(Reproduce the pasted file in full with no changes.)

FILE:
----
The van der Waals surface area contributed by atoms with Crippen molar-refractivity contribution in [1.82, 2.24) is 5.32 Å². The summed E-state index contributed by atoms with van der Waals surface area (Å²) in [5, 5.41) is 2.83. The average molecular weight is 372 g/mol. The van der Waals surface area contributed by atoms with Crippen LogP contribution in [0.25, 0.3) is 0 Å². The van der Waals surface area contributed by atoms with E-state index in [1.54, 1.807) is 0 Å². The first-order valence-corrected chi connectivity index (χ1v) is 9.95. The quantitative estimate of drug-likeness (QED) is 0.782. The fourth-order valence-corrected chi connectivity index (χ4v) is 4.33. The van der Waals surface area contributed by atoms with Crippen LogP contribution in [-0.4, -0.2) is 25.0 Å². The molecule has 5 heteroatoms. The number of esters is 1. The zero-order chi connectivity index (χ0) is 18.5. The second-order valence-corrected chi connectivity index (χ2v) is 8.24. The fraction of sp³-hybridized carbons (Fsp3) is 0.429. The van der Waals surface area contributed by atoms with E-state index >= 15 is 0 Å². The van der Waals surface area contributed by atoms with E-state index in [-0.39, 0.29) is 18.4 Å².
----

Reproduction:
The van der Waals surface area contributed by atoms with Crippen molar-refractivity contribution in [1.82, 2.24) is 5.32 Å². The summed E-state index contributed by atoms with van der Waals surface area (Å²) in [5, 5.41) is 2.83. The average molecular weight is 372 g/mol. The van der Waals surface area contributed by atoms with Crippen LogP contribution in [0.25, 0.3) is 0 Å². The van der Waals surface area contributed by atoms with E-state index in [1.54, 1.807) is 0 Å². The first-order valence-corrected chi connectivity index (χ1v) is 9.95. The quantitative estimate of drug-likeness (QED) is 0.782. The fourth-order valence-corrected chi connectivity index (χ4v) is 4.33. The van der Waals surface area contributed by atoms with Crippen LogP contribution in [-0.4, -0.2) is 25.0 Å². The molecule has 5 heteroatoms. The number of esters is 1. The zero-order chi connectivity index (χ0) is 18.5. The second-order valence-corrected chi connectivity index (χ2v) is 8.24. The fraction of sp³-hybridized carbons (Fsp3) is 0.429. The van der Waals surface area contributed by atoms with E-state index >= 15 is 0 Å². The van der Waals surface area contributed by atoms with E-state index in [-0.39, 0.29) is 18.4 Å².